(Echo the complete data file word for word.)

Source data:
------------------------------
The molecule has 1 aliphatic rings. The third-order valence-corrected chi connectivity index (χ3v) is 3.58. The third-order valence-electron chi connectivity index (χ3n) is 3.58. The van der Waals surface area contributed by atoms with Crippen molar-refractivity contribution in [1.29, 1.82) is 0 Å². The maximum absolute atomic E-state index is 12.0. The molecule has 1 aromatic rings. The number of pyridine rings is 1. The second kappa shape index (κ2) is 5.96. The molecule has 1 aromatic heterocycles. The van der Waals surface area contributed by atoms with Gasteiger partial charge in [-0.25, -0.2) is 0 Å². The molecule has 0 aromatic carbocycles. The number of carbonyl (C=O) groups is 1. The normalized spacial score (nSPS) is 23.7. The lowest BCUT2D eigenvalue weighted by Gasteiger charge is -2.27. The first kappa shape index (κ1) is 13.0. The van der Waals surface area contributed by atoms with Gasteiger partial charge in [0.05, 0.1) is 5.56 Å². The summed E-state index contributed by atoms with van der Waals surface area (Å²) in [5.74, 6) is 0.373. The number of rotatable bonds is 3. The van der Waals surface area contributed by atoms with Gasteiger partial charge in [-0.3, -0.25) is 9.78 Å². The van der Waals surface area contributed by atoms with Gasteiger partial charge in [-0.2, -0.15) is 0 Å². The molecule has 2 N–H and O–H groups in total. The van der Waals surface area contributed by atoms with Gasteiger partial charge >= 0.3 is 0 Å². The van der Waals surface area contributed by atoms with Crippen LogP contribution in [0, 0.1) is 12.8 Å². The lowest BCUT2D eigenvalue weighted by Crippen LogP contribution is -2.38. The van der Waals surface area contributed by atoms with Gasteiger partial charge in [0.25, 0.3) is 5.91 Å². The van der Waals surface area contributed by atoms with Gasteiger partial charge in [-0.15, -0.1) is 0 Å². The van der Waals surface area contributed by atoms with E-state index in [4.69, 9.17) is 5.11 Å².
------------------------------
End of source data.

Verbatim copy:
The molecule has 1 aliphatic rings. The third-order valence-corrected chi connectivity index (χ3v) is 3.58. The third-order valence-electron chi connectivity index (χ3n) is 3.58. The van der Waals surface area contributed by atoms with Crippen molar-refractivity contribution in [1.29, 1.82) is 0 Å². The maximum absolute atomic E-state index is 12.0. The molecule has 1 aromatic rings. The number of pyridine rings is 1. The second kappa shape index (κ2) is 5.96. The molecule has 1 aromatic heterocycles. The van der Waals surface area contributed by atoms with Gasteiger partial charge in [-0.25, -0.2) is 0 Å². The molecule has 0 aromatic carbocycles. The number of carbonyl (C=O) groups is 1. The normalized spacial score (nSPS) is 23.7. The lowest BCUT2D eigenvalue weighted by Gasteiger charge is -2.27. The first kappa shape index (κ1) is 13.0. The van der Waals surface area contributed by atoms with Gasteiger partial charge in [0.05, 0.1) is 5.56 Å². The summed E-state index contributed by atoms with van der Waals surface area (Å²) in [5.74, 6) is 0.373. The number of rotatable bonds is 3. The van der Waals surface area contributed by atoms with Gasteiger partial charge in [-0.3, -0.25) is 9.78 Å². The van der Waals surface area contributed by atoms with Gasteiger partial charge in [-0.2, -0.15) is 0 Å². The molecule has 2 N–H and O–H groups in total. The van der Waals surface area contributed by atoms with Gasteiger partial charge >= 0.3 is 0 Å². The van der Waals surface area contributed by atoms with Crippen LogP contribution in [0, 0.1) is 12.8 Å². The lowest BCUT2D eigenvalue weighted by Crippen LogP contribution is -2.38. The van der Waals surface area contributed by atoms with Gasteiger partial charge in [0.25, 0.3) is 5.91 Å². The van der Waals surface area contributed by atoms with Gasteiger partial charge in [-0.15, -0.1) is 0 Å². The van der Waals surface area contributed by atoms with E-state index in [4.69, 9.17) is 5.11 Å².